104 East Front Street (rear of 111 South First Street) (People's Mercantile Assoc. Warehouse) - demolished
104 East Front Street
This vernacular concrete building was built as machinery warehouse for the People's Mercantile Association, a general store, in 1913 (The Mount Horeb Centennial Book, 1861-1961, p. 50, 59, Village of Mount Horeb Tax Rolls). It has a Boomtown Front, and features smooth- and rock-faced concrete blocks, decorative blocks at the cornice and a flat pediment. The People's Mercantile Association bought the site in 1900 from Martin Breum, and operated a general store here until 1920. Officers over time included L. Post (1901-11), Bennett Barton (1901-1917), P.R. Post (1901-11), Harvey Fargo (1913-17), John Hersig (1919-21) and James Malone (1919-21). The business became the Farmers Store in 1921, and was operated as a department store by 1928. Lyle M. Kittleson was the manager of the Farmers Store from 1921 until 1949, when Alton Knudtson and Bill Thousand purchased the stock and fixtures. They renamed the business Farmers Market, but Kittleson owned the building and it remained a part of his estate as late as 1955. In 1950, Harold Churchill bought the business (The Mount Horeb Centennial Book, 1861-1961, p. 61). The property was owned by People's Mercantile Association from 1900 thorough 1920, by the Farmers Store from 1921 until at least 1950, by Lyle M. Kittleson and later his estate from at least 1955 until at least 1960. It was owned by Walter Kalscheur from at least 1965 until at least 1975. The property has been owned by Peter Riphahn since at least 1980. The People's Mercantile Association Warehouse is probably eligible for designation as a Mount Horeb Historic Site for its architecture, and is a contributing element in the potential National Register Main Street Historic District, and the potential locally-designated Main Street Historic District.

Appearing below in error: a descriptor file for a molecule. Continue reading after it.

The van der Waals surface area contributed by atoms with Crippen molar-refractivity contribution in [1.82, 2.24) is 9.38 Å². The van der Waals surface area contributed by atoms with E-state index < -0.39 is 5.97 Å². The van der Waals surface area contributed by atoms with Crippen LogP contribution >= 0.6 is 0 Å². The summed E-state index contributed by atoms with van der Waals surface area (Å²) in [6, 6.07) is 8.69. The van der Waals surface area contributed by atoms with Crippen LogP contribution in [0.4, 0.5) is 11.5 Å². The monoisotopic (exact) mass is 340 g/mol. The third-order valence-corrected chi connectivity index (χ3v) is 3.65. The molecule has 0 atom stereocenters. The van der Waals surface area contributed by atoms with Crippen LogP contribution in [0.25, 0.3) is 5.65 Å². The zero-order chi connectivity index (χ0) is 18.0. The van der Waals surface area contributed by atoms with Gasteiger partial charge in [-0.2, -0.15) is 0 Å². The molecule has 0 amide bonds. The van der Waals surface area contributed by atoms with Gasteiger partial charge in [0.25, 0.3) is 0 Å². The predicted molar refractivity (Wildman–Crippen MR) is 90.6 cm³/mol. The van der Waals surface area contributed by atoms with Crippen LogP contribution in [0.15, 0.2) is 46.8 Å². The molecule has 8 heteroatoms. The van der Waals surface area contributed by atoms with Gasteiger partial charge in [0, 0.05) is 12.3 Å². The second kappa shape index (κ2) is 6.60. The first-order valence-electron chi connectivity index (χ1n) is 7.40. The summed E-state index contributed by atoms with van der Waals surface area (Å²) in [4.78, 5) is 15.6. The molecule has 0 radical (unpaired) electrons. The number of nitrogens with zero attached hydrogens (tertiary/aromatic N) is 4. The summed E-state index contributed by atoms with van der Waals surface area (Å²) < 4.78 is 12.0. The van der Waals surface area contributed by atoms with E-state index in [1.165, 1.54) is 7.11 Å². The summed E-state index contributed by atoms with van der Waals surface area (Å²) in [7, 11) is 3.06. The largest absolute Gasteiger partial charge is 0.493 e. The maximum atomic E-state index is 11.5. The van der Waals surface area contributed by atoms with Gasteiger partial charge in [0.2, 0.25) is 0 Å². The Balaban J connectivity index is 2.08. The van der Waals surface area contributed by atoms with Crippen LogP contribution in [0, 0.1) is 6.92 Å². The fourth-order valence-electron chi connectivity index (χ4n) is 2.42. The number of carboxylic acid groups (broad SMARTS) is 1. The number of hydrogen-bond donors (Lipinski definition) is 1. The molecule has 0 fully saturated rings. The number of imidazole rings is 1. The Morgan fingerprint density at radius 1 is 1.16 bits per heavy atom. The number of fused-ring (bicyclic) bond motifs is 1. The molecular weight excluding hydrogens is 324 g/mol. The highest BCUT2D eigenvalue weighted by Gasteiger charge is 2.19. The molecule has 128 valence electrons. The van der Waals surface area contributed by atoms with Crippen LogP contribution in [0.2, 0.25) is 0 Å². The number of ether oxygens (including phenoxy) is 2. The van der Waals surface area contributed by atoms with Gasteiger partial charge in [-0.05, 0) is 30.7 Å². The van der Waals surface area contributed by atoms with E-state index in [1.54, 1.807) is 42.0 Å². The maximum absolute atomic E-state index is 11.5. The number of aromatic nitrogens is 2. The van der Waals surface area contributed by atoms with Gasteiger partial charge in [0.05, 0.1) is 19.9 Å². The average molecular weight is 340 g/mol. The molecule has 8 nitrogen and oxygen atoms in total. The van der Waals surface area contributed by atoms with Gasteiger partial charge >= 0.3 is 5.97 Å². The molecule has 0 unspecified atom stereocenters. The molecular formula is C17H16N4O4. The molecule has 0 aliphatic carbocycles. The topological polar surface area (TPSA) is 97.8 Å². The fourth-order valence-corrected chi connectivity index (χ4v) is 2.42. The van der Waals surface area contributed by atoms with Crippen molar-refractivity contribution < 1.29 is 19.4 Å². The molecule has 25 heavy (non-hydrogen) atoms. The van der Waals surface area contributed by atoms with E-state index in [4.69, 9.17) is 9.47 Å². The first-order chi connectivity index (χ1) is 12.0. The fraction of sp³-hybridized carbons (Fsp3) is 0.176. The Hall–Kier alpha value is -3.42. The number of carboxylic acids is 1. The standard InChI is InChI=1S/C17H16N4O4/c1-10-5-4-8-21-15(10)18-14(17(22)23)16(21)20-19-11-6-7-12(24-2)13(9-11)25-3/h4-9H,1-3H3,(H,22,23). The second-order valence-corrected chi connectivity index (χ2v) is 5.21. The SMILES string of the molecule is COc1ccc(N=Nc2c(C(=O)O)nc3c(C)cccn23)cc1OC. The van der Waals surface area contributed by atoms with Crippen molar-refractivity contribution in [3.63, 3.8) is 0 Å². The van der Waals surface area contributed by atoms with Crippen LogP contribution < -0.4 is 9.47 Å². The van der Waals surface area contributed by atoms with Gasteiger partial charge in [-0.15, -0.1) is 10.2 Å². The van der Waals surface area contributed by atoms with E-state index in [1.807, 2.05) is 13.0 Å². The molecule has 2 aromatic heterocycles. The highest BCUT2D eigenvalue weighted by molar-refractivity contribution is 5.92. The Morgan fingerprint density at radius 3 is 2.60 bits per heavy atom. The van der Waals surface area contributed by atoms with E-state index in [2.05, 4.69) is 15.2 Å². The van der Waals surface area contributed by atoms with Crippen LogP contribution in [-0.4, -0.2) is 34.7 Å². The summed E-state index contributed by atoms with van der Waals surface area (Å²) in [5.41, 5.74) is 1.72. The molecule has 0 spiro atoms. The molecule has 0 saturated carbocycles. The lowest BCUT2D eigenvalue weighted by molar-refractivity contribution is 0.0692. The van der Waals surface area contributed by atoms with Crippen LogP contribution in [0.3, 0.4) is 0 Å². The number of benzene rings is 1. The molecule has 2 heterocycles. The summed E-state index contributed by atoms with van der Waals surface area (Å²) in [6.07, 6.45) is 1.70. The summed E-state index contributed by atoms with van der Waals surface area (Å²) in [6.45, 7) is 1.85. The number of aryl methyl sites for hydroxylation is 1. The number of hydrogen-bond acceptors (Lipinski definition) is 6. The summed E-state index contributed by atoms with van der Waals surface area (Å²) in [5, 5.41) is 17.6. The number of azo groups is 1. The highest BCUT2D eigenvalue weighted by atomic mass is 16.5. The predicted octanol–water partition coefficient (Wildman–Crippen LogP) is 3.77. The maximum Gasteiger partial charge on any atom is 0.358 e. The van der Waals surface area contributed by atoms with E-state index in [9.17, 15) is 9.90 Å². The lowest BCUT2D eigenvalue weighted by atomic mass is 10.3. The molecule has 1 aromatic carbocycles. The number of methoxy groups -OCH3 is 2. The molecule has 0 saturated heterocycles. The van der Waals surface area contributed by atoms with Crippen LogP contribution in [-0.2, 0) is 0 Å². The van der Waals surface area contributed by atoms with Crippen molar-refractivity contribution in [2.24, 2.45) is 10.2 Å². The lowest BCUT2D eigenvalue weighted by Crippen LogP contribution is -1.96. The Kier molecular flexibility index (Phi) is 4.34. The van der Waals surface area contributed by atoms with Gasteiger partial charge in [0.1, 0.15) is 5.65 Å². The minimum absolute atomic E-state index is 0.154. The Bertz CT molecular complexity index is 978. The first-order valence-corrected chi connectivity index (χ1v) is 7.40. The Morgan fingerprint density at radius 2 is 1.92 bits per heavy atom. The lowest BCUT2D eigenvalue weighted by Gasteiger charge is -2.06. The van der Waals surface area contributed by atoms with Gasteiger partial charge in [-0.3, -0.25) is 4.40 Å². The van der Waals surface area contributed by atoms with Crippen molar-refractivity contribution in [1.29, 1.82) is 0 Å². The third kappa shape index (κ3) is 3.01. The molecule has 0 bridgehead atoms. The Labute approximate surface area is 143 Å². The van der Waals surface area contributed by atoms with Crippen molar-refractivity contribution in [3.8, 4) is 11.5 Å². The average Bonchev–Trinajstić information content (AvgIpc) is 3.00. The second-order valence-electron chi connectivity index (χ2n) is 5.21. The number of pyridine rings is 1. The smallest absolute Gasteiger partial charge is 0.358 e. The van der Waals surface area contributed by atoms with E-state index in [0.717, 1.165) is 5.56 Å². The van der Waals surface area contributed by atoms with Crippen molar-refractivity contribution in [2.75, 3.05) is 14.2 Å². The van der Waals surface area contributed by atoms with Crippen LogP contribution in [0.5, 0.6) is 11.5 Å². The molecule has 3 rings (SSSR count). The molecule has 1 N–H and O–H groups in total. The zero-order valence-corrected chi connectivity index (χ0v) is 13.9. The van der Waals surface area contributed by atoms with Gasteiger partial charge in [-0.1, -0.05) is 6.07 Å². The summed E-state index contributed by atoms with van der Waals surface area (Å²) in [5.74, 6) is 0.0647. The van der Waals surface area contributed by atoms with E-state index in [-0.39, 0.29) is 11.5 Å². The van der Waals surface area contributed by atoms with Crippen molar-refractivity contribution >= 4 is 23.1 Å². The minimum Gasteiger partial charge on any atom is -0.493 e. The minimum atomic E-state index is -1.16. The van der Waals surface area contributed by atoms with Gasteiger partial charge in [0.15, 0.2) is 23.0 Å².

117 South First Street (Clarence Labansky Meat Market)
117 South First Street
This astylistic utilitarian brick-veneered building was erected for Clarence Labansky and Ralph Lukken in 1966 (Village of Mount Horeb Tax Rolls). Half of the building housed Labansky's meat market, and half housed the law offices of Harry Cook and Wallace Kalbakken. The east half has been a beauty shop since 1970 (Mount Horeb Presettlement to 1986, p. 29). This is the former site of Hometown Feed and Fuel. In 1881, Rowland and Blied had a grain elevator built on the east side of South Second Street just north of the railroad tracks. By 1883, it was owned by J.B. Canterbury and Company (Blue Mounds Weekly News, July 31, 1883). From at least 1888 until at least 1891, Adolph Elver and Company was operating the elevator, which then included a sorghum mill. From at least 1893 until at least 1895, John Bohn was the proprietor. Bohn was in partnership with Christian Finke by 1897, and with Finke and John Ward by 1901. From 1901 until at least 1905, John Ward, John Bohn, and C.A. Finke also owned the electric company, which was located in, and supplied current for, their mill (The Mount Horeb Centennial Book, 1861-1961, p. 45; Wisconsin State Gazetteer and Business Directory). Finke was on his on from at least 1907 until at least 1909, and in partnership with his son from at least 1911 until at least 1915. The property was operated by J.C. Fjelstad from at least 1917 until 1931 (Wisconsin State Gazetteer and Business Directory). P.J. Dunlap took over the Mount Horeb Feed and Fuel Company in 1931. In 1950, Chester and Tenny Midthun purchased the business from George Lukken and changed the name to Home Town Feed and Fuel (The Mount Horeb Centennial Book, 1861-1961, pp. 57, 59). The feed mill was razed in 1966 (Village of Mount Horeb Tax Rolls). This property was owned by Hometown Feed and Fuel in 1965; by Labansky and Lukken in 1966; by Labansky and Hoffmaster in 1970; by Hoffmaster, and Cook and Kalbakken in 1975; by Wendell Hoffman, and Cook and Kalbakken from at least 1980 until at least 1985, and by Harry Cook and Dale Beck since at least 1989 (Village of Mount Horeb Tax Rolls). The Labansky Building is not individually eligible for historic designation.